Wednesday 24 April 2019

Beauty's new unicorn: how Glossier went from a pipe dream to a billion dollar business with the help of the Irish market

Founder and CEO, Into the Gloss and Glossier Emily Weiss speaks at the Fast Company Creativity Counter-Conference 2016 on May 24, 2016 in Los Angeles, California. (Photo by Vivien Killilea/Getty Images for Fast Company)
Founder and CEO, Into the Gloss and Glossier Emily Weiss speaks at the Fast Company Creativity Counter-Conference 2016 on May 24, 2016 in Los Angeles, California. (Photo by Vivien Killilea/Getty Images for Fast Company)
Founder and CEO, Into the Gloss and Glossier Emily Weiss speaks at the Fast Company Creativity Counter-Conference 2016 on May 24, 2016 in Los Angeles, California. (Photo by Vivien Killilea/Getty Images for Fast Company)
Founder and CEO, Glossier Emily Weiss speaks on stage during 2018 Fragrance Foundation Awards at Alice Tully Hall at Lincoln Center on June 12, 2018 in New York City. (Photo by Dia Dipasupil/Getty Images for The Fragrance Foundation)
Emily Weiss attends the 2016 CFDA Fashion Awards at the Hammerstein Ballroom on June 6, 2016 in New York City. (Photo by Jamie McCarthy/Getty Images)
Caitlin McBride

Caitlin McBride

Glossier (pronounced Glossiée for the uninitiated) is 2019’s newest, and somewhat unexpected, start-up ‘unicorn’.

The beauty brand, which operates online nearly exclusively, raised $100m in funding last week, surpassing the $1bn valuation (it stands at $1.2bn) fulfilling the requirements for the moniker. A unicorn is a privately held start-up valued at over $1bn and includes global companies like Pinterest, Deliveroo, Reddit and Uber among its esteemed ranks; but, in the world of metaphors, Glossier was a dark horse before it became a unicorn.

It was the brainchild of Emily Weiss, its CEO, when she was working as a fashion assistant at  Vogue in New York City and she began working on a side project - her blog Into The Gloss in 2010. She noticed an opportunity to align her loyal readers with the right brands she was already featuring and monetise the brand recognition in a new, innovative way and in 2014, launched the first range of makeup products under Glossier.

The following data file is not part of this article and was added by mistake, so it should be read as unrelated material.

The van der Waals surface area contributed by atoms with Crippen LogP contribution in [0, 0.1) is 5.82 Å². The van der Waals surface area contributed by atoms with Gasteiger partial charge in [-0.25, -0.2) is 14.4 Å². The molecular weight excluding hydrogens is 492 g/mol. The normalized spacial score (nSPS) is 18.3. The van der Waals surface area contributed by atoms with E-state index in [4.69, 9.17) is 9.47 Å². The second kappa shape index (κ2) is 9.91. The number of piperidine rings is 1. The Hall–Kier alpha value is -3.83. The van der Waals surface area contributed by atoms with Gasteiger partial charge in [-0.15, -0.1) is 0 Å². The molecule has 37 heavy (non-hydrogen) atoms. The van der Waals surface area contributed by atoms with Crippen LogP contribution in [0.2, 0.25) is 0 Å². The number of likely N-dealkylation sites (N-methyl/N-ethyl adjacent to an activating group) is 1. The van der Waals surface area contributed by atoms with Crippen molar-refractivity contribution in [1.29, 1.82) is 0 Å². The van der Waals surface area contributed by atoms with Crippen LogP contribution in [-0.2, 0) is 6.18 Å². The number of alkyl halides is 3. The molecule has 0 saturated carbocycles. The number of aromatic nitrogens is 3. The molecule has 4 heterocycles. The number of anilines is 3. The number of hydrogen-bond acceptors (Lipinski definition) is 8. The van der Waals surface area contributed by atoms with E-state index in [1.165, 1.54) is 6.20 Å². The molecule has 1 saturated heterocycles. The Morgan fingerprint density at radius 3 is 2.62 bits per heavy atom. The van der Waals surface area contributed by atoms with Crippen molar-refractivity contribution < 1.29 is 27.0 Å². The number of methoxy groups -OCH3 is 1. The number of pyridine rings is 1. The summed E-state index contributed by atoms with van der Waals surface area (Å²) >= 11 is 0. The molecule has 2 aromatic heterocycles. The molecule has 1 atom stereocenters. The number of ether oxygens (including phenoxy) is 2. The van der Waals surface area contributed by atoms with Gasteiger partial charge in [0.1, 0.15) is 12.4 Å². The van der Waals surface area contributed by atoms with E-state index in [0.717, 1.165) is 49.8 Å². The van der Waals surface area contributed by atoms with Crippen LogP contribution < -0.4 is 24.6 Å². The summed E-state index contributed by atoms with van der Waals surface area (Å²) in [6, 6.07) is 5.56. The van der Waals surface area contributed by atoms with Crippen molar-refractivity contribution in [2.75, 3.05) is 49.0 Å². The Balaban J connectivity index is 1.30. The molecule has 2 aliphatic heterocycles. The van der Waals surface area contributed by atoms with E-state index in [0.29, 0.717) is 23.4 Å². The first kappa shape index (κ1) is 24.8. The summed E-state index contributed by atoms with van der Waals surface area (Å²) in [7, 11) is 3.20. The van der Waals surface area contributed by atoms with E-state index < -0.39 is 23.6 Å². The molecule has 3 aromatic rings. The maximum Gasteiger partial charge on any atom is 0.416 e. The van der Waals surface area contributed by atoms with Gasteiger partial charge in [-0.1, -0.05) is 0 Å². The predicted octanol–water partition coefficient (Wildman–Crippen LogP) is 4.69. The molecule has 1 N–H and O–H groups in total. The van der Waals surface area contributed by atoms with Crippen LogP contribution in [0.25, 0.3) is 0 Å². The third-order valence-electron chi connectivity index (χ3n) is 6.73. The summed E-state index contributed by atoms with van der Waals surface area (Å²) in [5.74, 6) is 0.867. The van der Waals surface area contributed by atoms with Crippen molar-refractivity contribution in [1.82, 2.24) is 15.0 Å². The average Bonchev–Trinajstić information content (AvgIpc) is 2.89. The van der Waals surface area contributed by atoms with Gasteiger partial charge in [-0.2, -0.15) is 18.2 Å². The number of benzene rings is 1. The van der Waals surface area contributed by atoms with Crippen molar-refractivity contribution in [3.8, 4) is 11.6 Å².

At its core, Glossier is a millennial messenger, not just because of Weiss’ 33 years, but its admirable ethos along the lines of ,'You are fine just the way you are, but if you’re going to try out some cosmetics, why not look at what we have to offer?'

While L’Oréal has long been sending the message that you’re worth it, other, more nefarious businesses have made millions preying on women’s insecurities instead of empowering them. Weiss, while working at Vogue, was privy to the inside track of consumer culture and identified a niche business model that few others did. She treated her blog with the same respect as the pages of Vogue and the corresponding e-commerce site is visually pleasing and gives magazine quality imagery for digital shoppers.

As fast fashion brands use simplistic technology to shift their products online and luxury labels; digital presence is more aspirational than realistic, Glossier gives 'normal' women a chance to shop and feel special all the same.

Over the years, it has been a strictly digital business, rivalling stores like Sephora and makeup counters at department stores worldwide; but, like Kylie Jenner’s eponymous cosmetics line, it needed a real-life push to get it past that billion dollar hurdle.

The beauty is in its simplicity. Their business model cuts out the middle man entirely and instead of hiring agencies, the in-house team can directly identify demands and trends from their customer base. It is among the finest examples of utilising analytics available to so many businesses, but rarely executed so well.

“We are building an entirely new kind of beauty company: one that owns the distribution channel and makes customers our stakeholders," Weiss said in a statement after announcing the company’s new value.

What’s of particular interest is its relevance to Irish customers. Glossier ships to only other seven other countries outside Ireland, including the US, Canada and the UK, making it one of the core regions into which it can take at least some credit for its success.

The Irish market is established as an exceptionally responsive one in the beauty world - for example, the Charlotte Tilbury, MAC and Armani counters in Brown Thomas are among the top three busiest in the world. Last year, the when Arnotts was brought into the Brown Thomas Group fold, the company began its investment of €25m into its digital output, supplementary to its already impressive cosmetics portfolio: a €9m Beauty Hall launched in 2014, Arnotts’ own €11m beauty floor refurbishment and the launch of the Brown Thomas Beauty Lounge in 2017.

There is also a disproportionately high number of independent businesses, either from traditional backgrounds or influencer led collections, making their mark: Lucy McPhail, a former beauty buyer at Harrods, set up Fetch Beauty in 2018; while blogger Aimee Connolly's Sculpted range and Lisa Jordan’s LUNA by Lisa collection, have proven especially lucrative.

For many, it may seem the market is oversaturated; for others, they simply can't get enough. Our long-standing devotion to all things beauty is reflected in the continued investment in our consumers in shopping meccas like Grafton Street, which Space NK and Urban Decay calls home.

The idea of tangoed fake tan and too-long fake eyelashes is an out-of-date cliché. The modern woman wants beauty her own way and Glossier is the proof.

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